According to Ayurveda, our bodies are woven from food. The nutrients we ingest are metabolized into the energy and information that form our cells, tissues, and organs. Every day our bodies need essential vitamins, minerals, and other nutrients to maintain our body’s delicate balance. Taking an Ashwagandha supplement is a highly effective way to create that balance.
Ashwagandha is available in powder and tablet forms, and as a liquid extract. The traditional use is as a powder, mixed with warm milk and honey, and taken before bed, calming vata and fostering healthy sleep patterns, reproductive system, and strength. A general dose can be 1/4 to 1/2 teaspoon once or twice daily. Traditionally ashwagandha is taken with ghee and honey (equal parts) anupans for overall nourishment and rejuvenation. Adding sugar (cane or sugar candy) adds a cooling effect and can even be substituted for the honey, particularly in the summer months. It can also be used with ghee and sugar to support the female reproductive system and joints.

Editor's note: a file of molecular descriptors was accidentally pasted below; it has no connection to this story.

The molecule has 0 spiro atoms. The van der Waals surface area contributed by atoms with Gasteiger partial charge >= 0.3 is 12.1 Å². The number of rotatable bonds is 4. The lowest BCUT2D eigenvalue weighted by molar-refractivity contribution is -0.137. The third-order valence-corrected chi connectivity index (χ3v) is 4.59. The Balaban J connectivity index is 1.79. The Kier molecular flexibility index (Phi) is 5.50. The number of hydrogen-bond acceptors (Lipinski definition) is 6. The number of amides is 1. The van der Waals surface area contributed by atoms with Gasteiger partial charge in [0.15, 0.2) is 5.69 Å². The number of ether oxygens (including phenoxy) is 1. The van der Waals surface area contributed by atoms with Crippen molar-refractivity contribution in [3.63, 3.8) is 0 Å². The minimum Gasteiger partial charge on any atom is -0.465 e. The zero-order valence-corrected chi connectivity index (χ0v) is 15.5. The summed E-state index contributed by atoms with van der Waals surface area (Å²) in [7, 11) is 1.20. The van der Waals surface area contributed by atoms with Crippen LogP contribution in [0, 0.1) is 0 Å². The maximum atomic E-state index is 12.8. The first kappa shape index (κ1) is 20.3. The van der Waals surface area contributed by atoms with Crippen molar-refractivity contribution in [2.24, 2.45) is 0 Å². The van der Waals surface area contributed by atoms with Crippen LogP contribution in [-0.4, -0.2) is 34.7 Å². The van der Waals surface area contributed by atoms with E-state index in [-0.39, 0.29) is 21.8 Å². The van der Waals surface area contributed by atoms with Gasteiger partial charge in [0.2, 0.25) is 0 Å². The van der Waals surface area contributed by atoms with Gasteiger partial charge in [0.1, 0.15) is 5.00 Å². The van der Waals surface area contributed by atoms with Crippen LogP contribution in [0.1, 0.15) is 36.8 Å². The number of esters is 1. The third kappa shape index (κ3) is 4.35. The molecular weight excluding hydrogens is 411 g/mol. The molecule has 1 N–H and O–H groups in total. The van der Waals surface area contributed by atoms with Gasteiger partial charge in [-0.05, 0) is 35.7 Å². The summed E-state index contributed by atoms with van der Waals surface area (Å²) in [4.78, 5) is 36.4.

Although it was traditionally used as a powder modern times find that Ashwagandha is typically ingested in capsule form. The typical recommended dose is 600 to 1,000 mg. twice daily. For people who suffer from insomnia and anxiety, having a cup of hot milk that contains a teaspoon of powdered Ashwagandha before bedtime is beneficial.
Ashwagandha has become of interest to a number of researchers, particularly as it grows in popularity.
- It has been the subject of studies looking at the benefit on the immune system, including possible support of the immune system during radiation and chemotherapy.3
- Used in combination with licorice (Glycyrrhiza glabra), shatavari (Asparagus racemosus), Safed musli (Chlorophytum borivillanum), and sesame seeds (seeds of Sesamum indicum), ashwagandha has shown to support healthy cholesterol levels and antioxidant properties.7
- Other studies done on ashwagandha can be reviewed on PubMed.
Medical Caution: Always consult with your healthcare practitioner before using Chopra Center signature supplements if you have any health conditions. Ashwagandha is not recommended for women who are pregnant.